Today I wanted to write a response to the new Women’s Aid report which outlines the barriers that children face when accessing refuge provision. You can access a copy here. This was a very welcome report in that it gives voice to children and young people themselves about their difficult experiences leaving homes and localities and entering refuge. One of the key points in this report for me was the ongoing exclusionary criteria that refuges still operate regarding boy child survivors.
“92.4% of refuges are currently able to accommodate male children aged 12 or under. This reduces to 79.8% for male children aged 14 and under, and to 49.4% for male children aged 16 and under. Only 19.4% of refuges are able to accommodate male children aged 17 or over.”
Women’s Aid, 2020, pg. 27
Refuge age limitation policies often operate alongside the general ‘no men’ policy in many refuges. If a family has a son over the age limit of the refuge, then they either cannot access the space and have to present as homeless to the local council, or the son could go into social services care whilst the rest of the family enter refuge (Sacks, 2008). There are a variety of reasons that refuges state to support the exclusion of boys. One reason is that older boys ‘look (too much) like a man and scare other refuge residents’ (Baker, 2009, p. 438). Using this as a reason is problematic, as it is grounded in an unquestioned association between masculinity and violence, which is framed as the opposite to femininity and non-violent, passive behaviour.
When I began to investigate further the inclusion/exclusion criteria at the refuge in which I worked, a further reason given by colleagues was that the age of criminal responsibility for statutory rape was a reason that older boys could not share a room with female family members in the refuge. Again, this assumes that young males are predisposed to violence, particularly sexual violence, based on their gender. A wider reason given for the exclusion of boys has been based upon a belief in theories of ‘cycle of violence’ and ‘intergenerational transmission of violence’. They rely on the assumption that boys will repeat the violence within their own relationships.
It is striking that it is precisely these boys who are perceived as likely future perpetrators, who are then systematically excluded by DVA organisations, who thereby miss a chance of working with them to prevent them becoming this ‘imminent risk’. This rejection, it could be argued, may well actively contribute to these boys learning that their inevitable fate is to become the aggressor, thereby inadvertently contributing to and perpetuating the dynamics that maintain the cycle of violence. The discursive message this sends to boys is concerning and indeed Baker noted that existing studies indicate that teenage boys feel labelled as ‘potentially violent men’ by the operation of age limitation policies in many refuges (2009, p. 447). Furthermore, they state that these policies in refuges ‘send mixed messages to them about their future as men and may exacerbate the anger, stress, mistrust and confusion they already feel after escaping or trying to escape a violent perpetrator’ (Baker, 2009, p. 442).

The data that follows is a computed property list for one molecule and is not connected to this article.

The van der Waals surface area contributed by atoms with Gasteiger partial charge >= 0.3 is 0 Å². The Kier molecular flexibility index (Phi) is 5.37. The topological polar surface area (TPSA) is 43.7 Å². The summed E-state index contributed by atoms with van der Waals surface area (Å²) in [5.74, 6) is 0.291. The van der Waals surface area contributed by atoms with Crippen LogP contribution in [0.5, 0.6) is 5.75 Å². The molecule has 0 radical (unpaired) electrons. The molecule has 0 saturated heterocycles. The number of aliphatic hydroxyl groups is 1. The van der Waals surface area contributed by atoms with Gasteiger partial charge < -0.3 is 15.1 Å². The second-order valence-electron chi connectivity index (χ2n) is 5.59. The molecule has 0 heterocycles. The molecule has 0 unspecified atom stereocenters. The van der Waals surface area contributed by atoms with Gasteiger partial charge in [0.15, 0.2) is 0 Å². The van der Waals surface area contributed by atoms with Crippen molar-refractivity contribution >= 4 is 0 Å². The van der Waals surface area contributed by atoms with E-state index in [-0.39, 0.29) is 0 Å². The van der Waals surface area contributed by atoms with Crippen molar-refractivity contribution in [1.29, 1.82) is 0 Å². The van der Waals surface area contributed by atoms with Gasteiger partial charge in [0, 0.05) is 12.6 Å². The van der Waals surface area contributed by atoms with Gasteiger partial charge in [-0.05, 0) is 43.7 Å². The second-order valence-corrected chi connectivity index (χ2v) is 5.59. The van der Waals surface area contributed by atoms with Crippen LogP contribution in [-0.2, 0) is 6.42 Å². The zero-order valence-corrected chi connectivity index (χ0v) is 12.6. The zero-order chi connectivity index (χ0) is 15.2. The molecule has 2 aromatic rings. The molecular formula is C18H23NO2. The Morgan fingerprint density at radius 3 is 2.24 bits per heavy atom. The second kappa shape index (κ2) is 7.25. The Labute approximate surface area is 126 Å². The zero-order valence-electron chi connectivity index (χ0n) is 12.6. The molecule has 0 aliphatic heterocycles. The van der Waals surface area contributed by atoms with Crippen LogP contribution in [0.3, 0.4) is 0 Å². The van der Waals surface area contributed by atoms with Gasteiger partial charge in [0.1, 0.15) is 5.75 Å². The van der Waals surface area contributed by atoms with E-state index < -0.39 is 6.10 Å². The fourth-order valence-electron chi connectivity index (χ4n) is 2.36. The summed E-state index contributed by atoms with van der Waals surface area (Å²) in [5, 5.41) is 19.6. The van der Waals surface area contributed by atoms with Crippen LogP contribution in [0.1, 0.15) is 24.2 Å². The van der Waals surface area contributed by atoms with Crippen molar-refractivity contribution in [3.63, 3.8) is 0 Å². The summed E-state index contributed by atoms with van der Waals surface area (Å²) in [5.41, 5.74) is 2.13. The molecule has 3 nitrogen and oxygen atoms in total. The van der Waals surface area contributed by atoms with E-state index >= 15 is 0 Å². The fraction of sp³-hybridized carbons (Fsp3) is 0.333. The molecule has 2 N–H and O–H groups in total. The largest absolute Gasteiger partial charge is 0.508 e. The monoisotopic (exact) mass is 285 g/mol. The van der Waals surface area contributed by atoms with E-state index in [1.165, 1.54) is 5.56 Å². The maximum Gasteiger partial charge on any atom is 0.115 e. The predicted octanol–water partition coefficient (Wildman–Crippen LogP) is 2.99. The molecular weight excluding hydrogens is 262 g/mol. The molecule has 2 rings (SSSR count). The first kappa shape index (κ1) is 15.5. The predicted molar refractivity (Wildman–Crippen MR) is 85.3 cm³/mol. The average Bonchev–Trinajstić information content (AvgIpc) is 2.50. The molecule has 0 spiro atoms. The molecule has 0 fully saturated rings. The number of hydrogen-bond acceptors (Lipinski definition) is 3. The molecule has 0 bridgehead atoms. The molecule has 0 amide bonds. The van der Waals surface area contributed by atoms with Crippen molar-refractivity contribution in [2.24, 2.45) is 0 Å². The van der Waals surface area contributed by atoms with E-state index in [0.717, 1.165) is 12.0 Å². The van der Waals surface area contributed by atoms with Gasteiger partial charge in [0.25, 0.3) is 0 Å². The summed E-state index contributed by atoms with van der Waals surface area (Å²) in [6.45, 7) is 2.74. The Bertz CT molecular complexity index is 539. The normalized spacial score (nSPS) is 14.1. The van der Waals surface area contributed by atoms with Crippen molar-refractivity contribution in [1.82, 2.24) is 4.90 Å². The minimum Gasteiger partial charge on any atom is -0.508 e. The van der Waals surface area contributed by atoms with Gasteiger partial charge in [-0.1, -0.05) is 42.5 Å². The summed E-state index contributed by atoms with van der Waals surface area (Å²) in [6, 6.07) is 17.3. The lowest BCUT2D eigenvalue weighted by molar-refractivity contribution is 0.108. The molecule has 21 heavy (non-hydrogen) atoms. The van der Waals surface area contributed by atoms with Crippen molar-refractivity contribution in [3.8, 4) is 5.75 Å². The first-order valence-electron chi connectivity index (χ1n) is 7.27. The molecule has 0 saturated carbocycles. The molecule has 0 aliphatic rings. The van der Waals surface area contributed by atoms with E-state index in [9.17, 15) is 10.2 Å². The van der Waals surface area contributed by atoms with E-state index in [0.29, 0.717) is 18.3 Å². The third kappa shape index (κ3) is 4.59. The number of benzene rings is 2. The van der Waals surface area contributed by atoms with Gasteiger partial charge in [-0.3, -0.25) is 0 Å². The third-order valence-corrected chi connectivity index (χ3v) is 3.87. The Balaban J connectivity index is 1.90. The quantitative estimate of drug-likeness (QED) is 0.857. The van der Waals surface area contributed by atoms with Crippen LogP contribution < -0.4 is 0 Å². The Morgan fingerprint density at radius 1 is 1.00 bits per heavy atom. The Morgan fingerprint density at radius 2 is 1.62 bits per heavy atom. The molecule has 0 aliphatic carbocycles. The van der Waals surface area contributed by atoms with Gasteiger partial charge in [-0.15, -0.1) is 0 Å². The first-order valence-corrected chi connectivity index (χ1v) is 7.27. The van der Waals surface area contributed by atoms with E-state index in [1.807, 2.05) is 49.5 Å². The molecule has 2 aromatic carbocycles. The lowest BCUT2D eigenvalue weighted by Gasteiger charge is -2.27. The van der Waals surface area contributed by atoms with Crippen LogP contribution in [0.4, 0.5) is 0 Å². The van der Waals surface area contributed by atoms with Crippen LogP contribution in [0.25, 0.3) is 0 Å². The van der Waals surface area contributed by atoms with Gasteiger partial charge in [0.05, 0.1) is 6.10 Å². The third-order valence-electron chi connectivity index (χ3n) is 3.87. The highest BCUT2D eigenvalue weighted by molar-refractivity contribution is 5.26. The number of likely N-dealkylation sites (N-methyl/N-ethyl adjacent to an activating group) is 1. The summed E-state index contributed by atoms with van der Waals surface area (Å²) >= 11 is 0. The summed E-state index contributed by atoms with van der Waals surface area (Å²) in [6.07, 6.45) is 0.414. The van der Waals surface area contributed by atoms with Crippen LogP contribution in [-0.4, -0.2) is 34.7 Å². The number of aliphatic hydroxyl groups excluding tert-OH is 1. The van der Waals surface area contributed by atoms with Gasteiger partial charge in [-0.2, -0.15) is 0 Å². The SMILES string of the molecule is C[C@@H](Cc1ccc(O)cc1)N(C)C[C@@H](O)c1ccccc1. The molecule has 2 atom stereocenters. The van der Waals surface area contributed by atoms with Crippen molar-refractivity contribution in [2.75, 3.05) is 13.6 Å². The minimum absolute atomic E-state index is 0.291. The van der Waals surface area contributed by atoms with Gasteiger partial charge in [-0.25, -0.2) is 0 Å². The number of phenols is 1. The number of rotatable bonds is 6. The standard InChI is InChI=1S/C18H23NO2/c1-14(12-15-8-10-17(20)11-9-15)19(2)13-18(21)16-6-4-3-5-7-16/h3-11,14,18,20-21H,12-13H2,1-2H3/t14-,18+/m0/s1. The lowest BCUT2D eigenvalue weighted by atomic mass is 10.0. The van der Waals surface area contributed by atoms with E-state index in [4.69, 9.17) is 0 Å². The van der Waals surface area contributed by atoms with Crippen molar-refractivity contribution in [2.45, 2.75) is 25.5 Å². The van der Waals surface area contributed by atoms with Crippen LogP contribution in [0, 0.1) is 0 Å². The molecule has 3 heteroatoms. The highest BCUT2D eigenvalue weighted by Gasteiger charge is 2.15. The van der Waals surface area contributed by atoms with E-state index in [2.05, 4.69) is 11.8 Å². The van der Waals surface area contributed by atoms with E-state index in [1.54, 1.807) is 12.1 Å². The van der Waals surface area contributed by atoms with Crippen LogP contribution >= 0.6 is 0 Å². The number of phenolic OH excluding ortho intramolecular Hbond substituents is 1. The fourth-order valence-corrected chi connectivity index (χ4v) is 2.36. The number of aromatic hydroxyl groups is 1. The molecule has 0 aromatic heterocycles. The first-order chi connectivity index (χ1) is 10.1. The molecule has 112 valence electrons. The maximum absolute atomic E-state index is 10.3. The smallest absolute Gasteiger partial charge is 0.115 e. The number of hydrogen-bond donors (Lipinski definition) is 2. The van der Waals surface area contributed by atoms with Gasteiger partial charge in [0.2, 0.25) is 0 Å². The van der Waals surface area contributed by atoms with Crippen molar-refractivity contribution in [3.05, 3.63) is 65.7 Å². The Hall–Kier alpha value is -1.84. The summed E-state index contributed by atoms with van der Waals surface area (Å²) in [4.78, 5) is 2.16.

As part of presenting my wider research on men who had experienced childhood DVA and later were involved on-road and in gangs to the Victims Commissioner in 2019, I presented a recommendation for gendered refuge age limit criteria to be reviewed. I worked on a literature review with their office here. This recommendation was then taken up in their final report here.
The impending domestic violence bill is promising an inclusion of children who experience domestic violence and abuse as recognised as victims themselves. However if front line organisations are serious about rising to this challenge, then they must be prepared to deal with older male child survivors, as well as make space for them to remain with their mothers. The task for front-line provision is to navigate the long-held association of maleness/masculinity as dangerous, with a recognition and inclusion of boys as child survivors. If we are really aiming to support all victims (including children) to recover, we need to accommodate and navigate this tension.
Baker, H. (2009). Potentially violent men?: Teenage boys, access to refuges and the constructions of men, masculinity and violence. Journal of Social Welfare and Family Law, 59(3), 435–450.
Sacks, G. (2008). DV Conference Report #3: 12 Year-Old Boys in abusive families aren’t Allowed to go to Shelters with thier mothers, but instead go into foster care. Retrieved from http://glennsacks.com/blog/?p=1819
Women’s Aid. 2020. Nowhere to turn for Children and Young People. [Online Resource] URL: https://www.womensaid.org.uk/wp-content/uploads/2020/09/Nowhere-to-Turn-for-Children-and-Young-People.pdf